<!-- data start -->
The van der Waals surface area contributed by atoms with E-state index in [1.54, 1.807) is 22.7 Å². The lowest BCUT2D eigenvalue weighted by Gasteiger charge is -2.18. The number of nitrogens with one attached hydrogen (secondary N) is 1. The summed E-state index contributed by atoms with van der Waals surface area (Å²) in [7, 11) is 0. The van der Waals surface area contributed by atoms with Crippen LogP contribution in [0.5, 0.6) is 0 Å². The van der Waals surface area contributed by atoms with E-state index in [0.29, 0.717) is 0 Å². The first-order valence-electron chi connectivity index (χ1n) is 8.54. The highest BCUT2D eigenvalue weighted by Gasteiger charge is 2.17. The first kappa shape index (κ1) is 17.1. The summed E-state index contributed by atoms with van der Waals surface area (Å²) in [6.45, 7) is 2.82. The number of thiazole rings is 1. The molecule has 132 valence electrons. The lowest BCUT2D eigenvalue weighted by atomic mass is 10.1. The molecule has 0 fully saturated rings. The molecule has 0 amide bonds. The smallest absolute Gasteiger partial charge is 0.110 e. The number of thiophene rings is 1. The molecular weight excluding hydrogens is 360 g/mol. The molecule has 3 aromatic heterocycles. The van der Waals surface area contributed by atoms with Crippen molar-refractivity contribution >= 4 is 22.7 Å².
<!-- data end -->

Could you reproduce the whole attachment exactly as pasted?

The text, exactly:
The van der Waals surface area contributed by atoms with E-state index in [1.54, 1.807) is 22.7 Å². The lowest BCUT2D eigenvalue weighted by Gasteiger charge is -2.18. The number of nitrogens with one attached hydrogen (secondary N) is 1. The summed E-state index contributed by atoms with van der Waals surface area (Å²) in [7, 11) is 0. The van der Waals surface area contributed by atoms with Crippen LogP contribution in [0.5, 0.6) is 0 Å². The van der Waals surface area contributed by atoms with E-state index in [0.29, 0.717) is 0 Å². The first-order valence-electron chi connectivity index (χ1n) is 8.54. The highest BCUT2D eigenvalue weighted by Gasteiger charge is 2.17. The first kappa shape index (κ1) is 17.1. The summed E-state index contributed by atoms with van der Waals surface area (Å²) in [6.45, 7) is 2.82. The number of thiazole rings is 1. The molecule has 132 valence electrons. The lowest BCUT2D eigenvalue weighted by atomic mass is 10.1. The molecule has 0 fully saturated rings. The molecule has 0 amide bonds. The smallest absolute Gasteiger partial charge is 0.110 e. The number of thiophene rings is 1. The molecular weight excluding hydrogens is 360 g/mol. The molecule has 3 aromatic heterocycles. The van der Waals surface area contributed by atoms with Crippen molar-refractivity contribution >= 4 is 22.7 Å².